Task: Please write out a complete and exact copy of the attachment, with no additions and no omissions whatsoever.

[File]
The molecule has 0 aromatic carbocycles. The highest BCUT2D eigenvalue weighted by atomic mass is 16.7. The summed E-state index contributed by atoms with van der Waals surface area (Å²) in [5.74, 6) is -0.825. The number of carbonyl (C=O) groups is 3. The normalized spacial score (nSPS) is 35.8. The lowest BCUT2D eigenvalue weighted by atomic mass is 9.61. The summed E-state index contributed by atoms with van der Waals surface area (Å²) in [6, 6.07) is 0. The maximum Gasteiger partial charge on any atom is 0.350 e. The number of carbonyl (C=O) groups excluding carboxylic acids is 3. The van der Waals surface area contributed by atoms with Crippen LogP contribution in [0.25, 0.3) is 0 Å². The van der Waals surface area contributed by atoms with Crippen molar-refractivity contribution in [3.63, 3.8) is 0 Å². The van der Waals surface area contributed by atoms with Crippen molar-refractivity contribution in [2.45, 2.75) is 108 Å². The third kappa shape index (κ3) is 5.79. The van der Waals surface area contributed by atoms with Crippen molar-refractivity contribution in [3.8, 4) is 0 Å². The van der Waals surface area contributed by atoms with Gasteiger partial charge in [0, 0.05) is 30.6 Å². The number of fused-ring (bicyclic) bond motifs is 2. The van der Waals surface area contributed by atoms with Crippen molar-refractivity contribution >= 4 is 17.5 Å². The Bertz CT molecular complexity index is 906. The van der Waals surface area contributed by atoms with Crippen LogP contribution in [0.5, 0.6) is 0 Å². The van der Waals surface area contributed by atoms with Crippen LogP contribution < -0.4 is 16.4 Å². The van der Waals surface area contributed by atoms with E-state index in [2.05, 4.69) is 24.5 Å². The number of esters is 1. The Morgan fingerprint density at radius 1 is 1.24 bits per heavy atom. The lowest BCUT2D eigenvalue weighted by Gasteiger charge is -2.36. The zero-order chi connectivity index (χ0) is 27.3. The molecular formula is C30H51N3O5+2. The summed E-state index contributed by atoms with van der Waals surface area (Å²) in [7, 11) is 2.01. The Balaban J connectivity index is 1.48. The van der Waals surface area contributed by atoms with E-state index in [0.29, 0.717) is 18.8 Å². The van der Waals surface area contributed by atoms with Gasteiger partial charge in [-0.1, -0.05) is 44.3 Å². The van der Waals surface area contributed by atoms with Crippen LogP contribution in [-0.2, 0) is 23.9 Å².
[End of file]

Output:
The molecule has 0 aromatic carbocycles. The highest BCUT2D eigenvalue weighted by atomic mass is 16.7. The summed E-state index contributed by atoms with van der Waals surface area (Å²) in [5.74, 6) is -0.825. The number of carbonyl (C=O) groups is 3. The normalized spacial score (nSPS) is 35.8. The lowest BCUT2D eigenvalue weighted by atomic mass is 9.61. The summed E-state index contributed by atoms with van der Waals surface area (Å²) in [6, 6.07) is 0. The maximum Gasteiger partial charge on any atom is 0.350 e. The number of carbonyl (C=O) groups excluding carboxylic acids is 3. The van der Waals surface area contributed by atoms with Crippen LogP contribution in [0.25, 0.3) is 0 Å². The van der Waals surface area contributed by atoms with Crippen molar-refractivity contribution in [3.63, 3.8) is 0 Å². The van der Waals surface area contributed by atoms with Crippen molar-refractivity contribution in [2.45, 2.75) is 108 Å². The third kappa shape index (κ3) is 5.79. The van der Waals surface area contributed by atoms with Crippen molar-refractivity contribution in [3.8, 4) is 0 Å². The van der Waals surface area contributed by atoms with Gasteiger partial charge in [0, 0.05) is 30.6 Å². The number of fused-ring (bicyclic) bond motifs is 2. The van der Waals surface area contributed by atoms with Crippen molar-refractivity contribution >= 4 is 17.5 Å². The Bertz CT molecular complexity index is 906. The van der Waals surface area contributed by atoms with Crippen LogP contribution in [0.5, 0.6) is 0 Å². The van der Waals surface area contributed by atoms with Crippen LogP contribution < -0.4 is 16.4 Å². The van der Waals surface area contributed by atoms with E-state index in [2.05, 4.69) is 24.5 Å². The number of esters is 1. The Morgan fingerprint density at radius 1 is 1.24 bits per heavy atom. The lowest BCUT2D eigenvalue weighted by Gasteiger charge is -2.36. The zero-order chi connectivity index (χ0) is 27.3. The molecular formula is C30H51N3O5+2. The summed E-state index contributed by atoms with van der Waals surface area (Å²) in [7, 11) is 2.01. The Balaban J connectivity index is 1.48. The van der Waals surface area contributed by atoms with E-state index in [0.29, 0.717) is 18.8 Å². The van der Waals surface area contributed by atoms with Gasteiger partial charge in [-0.1, -0.05) is 44.3 Å². The van der Waals surface area contributed by atoms with Crippen LogP contribution in [-0.2, 0) is 23.9 Å².